Taking into consideration that not every EU Trade Mark Application is smooth, which would further extend the EU Trade Mark timeline, it is highly likely that new EU Trade Mark Applications filed from July onwards will not achieve registration before 31st December 2020. It is therefore likely that in choosing to rely solely on an EU Trade Mark Application from this point onwards will significantly delay registration in the UK.
At Sonder & Clay we are experts in IP strategy and Trade Mark strategy, and can advise you fully on your own personal timeline. We are happy to sit down with you to discuss the likely implications of Brexit on your own IP portfolio and to offer advice on the approach that you should take for your future Trade Mark filings.
Appointment of representatives for dual filing trade marks
The issue of representation before the UKIPO post-Brexit has not yet been finalised. The current rules of the UKIPO stipulate that your representative address must be within the EEA, and this could well remain the case. In the alternative, it is possible that the UKIPO may consider amending this rule to ensure that representative addresses are UK based.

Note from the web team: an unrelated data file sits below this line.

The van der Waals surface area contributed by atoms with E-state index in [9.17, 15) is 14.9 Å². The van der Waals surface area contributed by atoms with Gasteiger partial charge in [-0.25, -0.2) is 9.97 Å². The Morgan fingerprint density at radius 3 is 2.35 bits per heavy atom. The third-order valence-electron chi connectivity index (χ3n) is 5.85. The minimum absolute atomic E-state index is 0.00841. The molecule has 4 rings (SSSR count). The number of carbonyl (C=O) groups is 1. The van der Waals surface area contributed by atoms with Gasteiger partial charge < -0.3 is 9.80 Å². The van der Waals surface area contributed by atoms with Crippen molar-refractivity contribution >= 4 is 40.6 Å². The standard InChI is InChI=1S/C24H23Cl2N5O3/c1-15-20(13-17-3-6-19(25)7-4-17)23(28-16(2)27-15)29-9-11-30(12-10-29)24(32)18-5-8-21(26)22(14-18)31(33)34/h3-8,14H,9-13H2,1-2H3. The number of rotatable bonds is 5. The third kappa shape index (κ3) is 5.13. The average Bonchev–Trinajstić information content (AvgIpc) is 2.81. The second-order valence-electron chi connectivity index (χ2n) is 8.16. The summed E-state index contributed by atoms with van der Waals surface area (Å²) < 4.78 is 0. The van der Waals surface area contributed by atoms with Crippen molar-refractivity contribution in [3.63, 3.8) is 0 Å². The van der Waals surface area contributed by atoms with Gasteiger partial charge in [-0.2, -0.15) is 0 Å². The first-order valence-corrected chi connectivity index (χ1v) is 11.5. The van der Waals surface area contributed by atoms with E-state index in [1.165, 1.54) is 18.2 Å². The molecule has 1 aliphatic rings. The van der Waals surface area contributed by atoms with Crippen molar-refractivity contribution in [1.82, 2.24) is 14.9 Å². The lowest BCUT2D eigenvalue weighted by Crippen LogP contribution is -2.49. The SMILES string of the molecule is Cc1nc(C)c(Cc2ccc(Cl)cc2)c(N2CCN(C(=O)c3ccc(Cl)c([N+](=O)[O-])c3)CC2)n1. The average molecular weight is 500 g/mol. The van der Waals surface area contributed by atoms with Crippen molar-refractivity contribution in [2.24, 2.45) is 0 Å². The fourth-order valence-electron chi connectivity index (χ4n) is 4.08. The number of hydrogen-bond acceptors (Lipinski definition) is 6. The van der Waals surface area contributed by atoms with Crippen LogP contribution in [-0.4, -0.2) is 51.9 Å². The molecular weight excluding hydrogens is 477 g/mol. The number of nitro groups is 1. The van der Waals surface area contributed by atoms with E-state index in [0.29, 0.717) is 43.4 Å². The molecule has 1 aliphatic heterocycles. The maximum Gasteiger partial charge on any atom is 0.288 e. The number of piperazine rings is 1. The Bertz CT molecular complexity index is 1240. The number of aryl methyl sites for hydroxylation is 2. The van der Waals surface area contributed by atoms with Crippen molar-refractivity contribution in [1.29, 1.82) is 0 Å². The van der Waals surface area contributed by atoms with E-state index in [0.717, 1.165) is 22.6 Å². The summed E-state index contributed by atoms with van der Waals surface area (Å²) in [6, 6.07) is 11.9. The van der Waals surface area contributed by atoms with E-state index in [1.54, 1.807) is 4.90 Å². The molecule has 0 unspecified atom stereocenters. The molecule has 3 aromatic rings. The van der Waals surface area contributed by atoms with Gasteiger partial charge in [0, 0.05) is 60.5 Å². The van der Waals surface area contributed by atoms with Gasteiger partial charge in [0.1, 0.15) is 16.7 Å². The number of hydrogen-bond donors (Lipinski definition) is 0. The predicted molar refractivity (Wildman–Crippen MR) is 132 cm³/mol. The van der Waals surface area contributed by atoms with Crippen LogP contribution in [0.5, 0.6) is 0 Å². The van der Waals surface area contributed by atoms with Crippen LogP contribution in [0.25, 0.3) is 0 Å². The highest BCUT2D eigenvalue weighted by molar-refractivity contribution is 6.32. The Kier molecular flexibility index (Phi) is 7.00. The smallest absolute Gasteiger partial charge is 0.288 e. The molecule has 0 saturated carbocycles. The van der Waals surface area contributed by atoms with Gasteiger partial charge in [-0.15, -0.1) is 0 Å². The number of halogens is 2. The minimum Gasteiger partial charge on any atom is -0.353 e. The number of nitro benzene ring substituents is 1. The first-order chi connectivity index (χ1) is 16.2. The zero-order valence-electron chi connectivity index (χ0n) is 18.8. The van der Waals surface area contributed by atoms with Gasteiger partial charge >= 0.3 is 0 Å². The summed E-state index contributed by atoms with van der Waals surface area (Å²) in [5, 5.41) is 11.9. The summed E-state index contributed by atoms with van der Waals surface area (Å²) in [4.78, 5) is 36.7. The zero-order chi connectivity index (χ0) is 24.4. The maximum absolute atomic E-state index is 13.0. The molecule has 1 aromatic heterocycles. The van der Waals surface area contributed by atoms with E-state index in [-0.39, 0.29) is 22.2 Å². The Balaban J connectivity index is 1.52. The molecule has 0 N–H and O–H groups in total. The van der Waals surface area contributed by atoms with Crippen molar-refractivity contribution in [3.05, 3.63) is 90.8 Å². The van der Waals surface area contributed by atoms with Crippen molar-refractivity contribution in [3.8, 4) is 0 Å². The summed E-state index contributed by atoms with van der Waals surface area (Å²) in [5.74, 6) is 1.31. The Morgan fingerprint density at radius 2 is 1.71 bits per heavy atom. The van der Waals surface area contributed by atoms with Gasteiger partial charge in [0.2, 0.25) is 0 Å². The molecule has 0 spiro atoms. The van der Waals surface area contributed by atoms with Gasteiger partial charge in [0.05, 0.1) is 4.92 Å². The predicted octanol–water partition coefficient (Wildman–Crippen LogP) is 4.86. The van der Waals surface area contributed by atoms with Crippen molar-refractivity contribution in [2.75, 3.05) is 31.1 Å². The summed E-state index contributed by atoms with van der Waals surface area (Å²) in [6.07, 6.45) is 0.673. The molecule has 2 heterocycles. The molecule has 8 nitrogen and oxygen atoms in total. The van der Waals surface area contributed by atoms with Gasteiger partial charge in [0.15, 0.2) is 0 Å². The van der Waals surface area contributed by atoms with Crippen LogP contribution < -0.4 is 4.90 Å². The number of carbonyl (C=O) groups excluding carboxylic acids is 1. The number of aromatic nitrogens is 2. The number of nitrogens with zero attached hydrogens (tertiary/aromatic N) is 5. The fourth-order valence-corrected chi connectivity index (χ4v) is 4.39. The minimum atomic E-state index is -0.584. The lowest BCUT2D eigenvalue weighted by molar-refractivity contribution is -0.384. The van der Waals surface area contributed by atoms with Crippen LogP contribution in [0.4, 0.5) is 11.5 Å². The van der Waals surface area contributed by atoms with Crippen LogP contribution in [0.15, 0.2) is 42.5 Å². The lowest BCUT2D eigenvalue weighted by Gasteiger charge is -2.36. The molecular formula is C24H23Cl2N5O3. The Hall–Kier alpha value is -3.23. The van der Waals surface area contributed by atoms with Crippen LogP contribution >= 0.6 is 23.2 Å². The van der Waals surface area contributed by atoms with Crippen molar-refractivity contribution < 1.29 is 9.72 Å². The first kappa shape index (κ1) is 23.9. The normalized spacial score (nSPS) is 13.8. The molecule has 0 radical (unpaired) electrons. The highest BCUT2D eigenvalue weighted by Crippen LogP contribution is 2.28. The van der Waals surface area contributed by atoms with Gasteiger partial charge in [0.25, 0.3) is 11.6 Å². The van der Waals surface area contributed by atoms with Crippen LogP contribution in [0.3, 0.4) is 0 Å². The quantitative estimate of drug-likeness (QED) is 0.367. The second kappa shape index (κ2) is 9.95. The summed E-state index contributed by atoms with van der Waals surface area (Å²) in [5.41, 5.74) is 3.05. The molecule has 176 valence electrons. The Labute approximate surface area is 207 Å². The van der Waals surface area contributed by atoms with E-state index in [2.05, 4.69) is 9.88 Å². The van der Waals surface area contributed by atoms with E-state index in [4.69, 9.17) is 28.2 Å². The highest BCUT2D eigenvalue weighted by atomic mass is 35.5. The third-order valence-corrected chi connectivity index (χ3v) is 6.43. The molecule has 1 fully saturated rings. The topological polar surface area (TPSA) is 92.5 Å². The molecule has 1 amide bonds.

Either way, we would always recommend that you have a UK professional recorded as your representative. A UK Trade Mark Attorney practitioner, like Matt Sammon and Rachel Nicholls at Sonder IP, is fully qualified and experienced in UK law and practice, and is fully equipped to assist you in the protection of your IP in the UK. In addition, UK professionals are up to speed on all issues relating to Brexit, and the impact that this may have on your Intellectual Property.